Linux Foundation Backs HPE’s Open Source Switch OS

Non-profit to take over hosting and management of OpenSwitch project

Yevgeniy Sverdlik

June 1, 2016

2 Min Read
Network cables
(Photo by Sean Gallup/Getty Images)

OpenSwitch, the operating system for data center network switches Hewlett-Packard Enterprise launched last year as an open source project together with a number of other networking heavyweights, has become an official Linux Foundation project, the foundation announced today.

The foundation provides infrastructure and management resources for open source projects it accepts, as well as the exposure to open source developers that may be more inclined to contribute because of the organization’s pedigree. It hosts some of the most influential open source infrastructure projects, such as Cloud Foundry, OpenDaylight, and Zen Project.

Being under the Linux Foundation’s wing also means a project is administered by a neutral non-profit organization rather than by one or more profit-driven vendors.

HPE launched the Linux-based OpenSwitch project together with Arista Networks, Intel Corp., Broadcom Corp., VMware, and Accton Technology Corp. It is a play to grab a piece of the growing market for so-called white-box or brite-box data center switches – low-cost commodity switches customers can install software of their choice on. These are a web-scale data center alternative to the pre-integrated, proprietary switching stacks the likes of Cisco Systems, Juniper Networks, as well as HPE, have traditionally sold to enterprise data center operators.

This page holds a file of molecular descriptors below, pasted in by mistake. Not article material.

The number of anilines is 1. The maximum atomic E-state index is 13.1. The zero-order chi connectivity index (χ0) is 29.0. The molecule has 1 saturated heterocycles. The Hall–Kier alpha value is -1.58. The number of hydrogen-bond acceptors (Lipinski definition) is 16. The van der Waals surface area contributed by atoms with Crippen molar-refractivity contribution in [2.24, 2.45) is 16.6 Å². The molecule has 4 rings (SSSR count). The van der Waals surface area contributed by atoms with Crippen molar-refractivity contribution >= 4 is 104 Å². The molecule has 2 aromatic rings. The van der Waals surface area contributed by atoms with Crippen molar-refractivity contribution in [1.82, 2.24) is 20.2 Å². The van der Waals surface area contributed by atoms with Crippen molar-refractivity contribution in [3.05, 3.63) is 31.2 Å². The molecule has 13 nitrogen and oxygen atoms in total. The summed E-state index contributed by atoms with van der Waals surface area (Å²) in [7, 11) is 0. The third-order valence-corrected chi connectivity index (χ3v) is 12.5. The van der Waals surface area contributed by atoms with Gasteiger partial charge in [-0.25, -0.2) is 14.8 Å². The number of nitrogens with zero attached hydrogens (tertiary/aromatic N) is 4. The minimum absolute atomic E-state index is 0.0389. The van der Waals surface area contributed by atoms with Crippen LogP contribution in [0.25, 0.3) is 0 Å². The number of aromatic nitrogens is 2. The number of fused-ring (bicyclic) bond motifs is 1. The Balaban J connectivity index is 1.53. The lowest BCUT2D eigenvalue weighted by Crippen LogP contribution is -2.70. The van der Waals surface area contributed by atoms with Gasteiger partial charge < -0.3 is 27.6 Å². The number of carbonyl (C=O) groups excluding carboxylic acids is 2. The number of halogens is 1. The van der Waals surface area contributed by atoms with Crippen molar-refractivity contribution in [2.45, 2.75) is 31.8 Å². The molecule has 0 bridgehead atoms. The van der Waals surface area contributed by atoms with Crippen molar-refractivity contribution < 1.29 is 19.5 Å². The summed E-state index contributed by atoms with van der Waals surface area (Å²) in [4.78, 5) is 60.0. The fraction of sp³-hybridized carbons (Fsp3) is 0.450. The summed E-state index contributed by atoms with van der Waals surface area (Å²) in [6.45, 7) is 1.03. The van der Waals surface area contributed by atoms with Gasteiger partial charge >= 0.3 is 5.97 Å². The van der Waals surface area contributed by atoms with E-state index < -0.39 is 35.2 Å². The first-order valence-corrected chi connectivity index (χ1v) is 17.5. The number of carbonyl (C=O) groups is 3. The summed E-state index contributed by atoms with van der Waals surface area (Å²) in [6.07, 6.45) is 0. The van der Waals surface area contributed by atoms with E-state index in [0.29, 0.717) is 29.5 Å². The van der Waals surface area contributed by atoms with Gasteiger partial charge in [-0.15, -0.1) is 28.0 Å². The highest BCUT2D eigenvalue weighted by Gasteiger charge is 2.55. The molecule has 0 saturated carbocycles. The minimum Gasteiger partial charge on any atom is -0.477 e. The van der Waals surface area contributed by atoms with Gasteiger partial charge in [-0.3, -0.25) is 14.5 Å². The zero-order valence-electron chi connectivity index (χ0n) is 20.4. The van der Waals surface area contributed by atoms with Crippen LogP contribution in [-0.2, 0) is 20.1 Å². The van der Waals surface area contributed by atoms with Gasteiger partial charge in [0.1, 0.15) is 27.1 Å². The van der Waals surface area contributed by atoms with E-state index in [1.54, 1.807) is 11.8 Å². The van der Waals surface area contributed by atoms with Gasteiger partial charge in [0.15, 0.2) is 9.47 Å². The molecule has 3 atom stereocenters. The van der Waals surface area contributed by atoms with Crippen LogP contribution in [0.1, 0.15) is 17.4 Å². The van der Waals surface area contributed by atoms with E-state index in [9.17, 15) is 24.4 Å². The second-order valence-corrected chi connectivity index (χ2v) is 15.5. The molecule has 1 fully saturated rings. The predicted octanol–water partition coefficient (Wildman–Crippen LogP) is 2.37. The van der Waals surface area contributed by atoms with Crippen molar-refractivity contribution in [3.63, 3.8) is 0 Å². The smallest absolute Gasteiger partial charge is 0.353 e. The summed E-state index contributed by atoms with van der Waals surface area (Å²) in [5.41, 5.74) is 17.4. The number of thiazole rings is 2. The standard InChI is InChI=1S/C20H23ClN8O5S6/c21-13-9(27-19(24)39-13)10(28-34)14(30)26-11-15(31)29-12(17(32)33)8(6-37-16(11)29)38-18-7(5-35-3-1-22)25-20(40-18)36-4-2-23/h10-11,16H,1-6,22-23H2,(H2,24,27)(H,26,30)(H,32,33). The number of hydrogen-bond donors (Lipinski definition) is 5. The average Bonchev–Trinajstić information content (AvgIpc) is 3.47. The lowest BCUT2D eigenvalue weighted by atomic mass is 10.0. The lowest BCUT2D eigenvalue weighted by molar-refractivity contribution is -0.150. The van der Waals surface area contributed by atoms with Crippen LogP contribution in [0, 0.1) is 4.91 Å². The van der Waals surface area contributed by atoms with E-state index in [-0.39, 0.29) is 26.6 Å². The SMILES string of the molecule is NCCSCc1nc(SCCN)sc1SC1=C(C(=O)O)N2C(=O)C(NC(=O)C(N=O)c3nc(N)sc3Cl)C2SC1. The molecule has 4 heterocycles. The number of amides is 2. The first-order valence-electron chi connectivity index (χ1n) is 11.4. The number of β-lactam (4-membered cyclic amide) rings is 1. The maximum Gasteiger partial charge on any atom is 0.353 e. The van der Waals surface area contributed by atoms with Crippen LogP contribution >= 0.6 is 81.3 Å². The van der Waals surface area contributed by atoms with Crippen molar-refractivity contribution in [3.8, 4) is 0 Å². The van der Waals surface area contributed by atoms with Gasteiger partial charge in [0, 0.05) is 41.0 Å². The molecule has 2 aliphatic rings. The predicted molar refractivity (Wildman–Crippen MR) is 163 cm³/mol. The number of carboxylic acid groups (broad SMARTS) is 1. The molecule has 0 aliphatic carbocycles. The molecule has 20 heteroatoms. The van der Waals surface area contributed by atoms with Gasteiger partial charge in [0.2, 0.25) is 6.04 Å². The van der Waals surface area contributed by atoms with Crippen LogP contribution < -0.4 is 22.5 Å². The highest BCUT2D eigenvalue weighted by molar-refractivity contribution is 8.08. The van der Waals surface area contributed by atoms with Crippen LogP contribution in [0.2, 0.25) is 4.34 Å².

OpenSwitch followed pioneering stand-alone Linux-based network operating systems for data centers by software startups Cumulus Networks and Big Switch Networks.

HPE’s switch line for this market is called Altoline. Accton, one of the OpenSwitch project’s founders, manufactures these switches for the vendor.

One big end-user contributor to the open source project is LinkedIn, which is in the middle of a wholesale overhaul of its data center design and strategy, switching to a web-scale infrastructure that consists of a lot of custom technology created in-house.

LinkedIn has designed its own data center switches and a networking software stack, but its engineers want to focus their efforts on designing the control plane and features for the application layer and not on building a network OS from scratch, which is why they’ve been involved in OpenSwitch, Zaid Ali Kahn, the company’s senior director of global infrastructure architecture and strategy, explained in a blog post Wednesday.

OpenSwitch is one of the open source and commercial options LinkedIn is evaluating as a potential OS that will run underneath its custom control plane.

“While scaling our data centers out, we want to control the complexity of data center fabric by moving toward a fully-automated, self-healing, and purpose-built application-centric network that operates on its own,” Kahn wrote. “By building a native Linux-based network operating system with open interfaces, it is now possible to manage switches and extend visibility, controls, and applications to network elements in the same way we do on servers.”

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